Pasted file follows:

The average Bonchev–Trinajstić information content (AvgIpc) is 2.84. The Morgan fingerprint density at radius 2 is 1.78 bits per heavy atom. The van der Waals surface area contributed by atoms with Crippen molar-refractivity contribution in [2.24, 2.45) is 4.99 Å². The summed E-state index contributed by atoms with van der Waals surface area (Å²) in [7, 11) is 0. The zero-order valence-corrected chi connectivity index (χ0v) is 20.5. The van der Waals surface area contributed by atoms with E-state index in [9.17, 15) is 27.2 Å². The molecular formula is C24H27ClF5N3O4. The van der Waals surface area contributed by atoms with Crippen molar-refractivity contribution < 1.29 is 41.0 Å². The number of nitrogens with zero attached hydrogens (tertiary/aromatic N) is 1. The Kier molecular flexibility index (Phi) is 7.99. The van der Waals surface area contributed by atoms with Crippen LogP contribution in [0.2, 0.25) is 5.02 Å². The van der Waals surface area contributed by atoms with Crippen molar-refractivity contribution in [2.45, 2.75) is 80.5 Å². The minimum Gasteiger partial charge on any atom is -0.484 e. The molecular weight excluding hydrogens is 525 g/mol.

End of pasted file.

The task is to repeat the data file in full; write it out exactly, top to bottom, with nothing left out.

The average Bonchev–Trinajstić information content (AvgIpc) is 2.84. The Morgan fingerprint density at radius 2 is 1.78 bits per heavy atom. The van der Waals surface area contributed by atoms with Crippen molar-refractivity contribution in [2.24, 2.45) is 4.99 Å². The summed E-state index contributed by atoms with van der Waals surface area (Å²) in [7, 11) is 0. The zero-order valence-corrected chi connectivity index (χ0v) is 20.5. The van der Waals surface area contributed by atoms with E-state index in [9.17, 15) is 27.2 Å². The molecular formula is C24H27ClF5N3O4. The van der Waals surface area contributed by atoms with Crippen molar-refractivity contribution < 1.29 is 41.0 Å². The number of nitrogens with zero attached hydrogens (tertiary/aromatic N) is 1. The Kier molecular flexibility index (Phi) is 7.99. The van der Waals surface area contributed by atoms with Crippen LogP contribution in [0.2, 0.25) is 5.02 Å². The van der Waals surface area contributed by atoms with Crippen molar-refractivity contribution in [2.45, 2.75) is 80.5 Å². The minimum Gasteiger partial charge on any atom is -0.484 e. The molecular weight excluding hydrogens is 525 g/mol.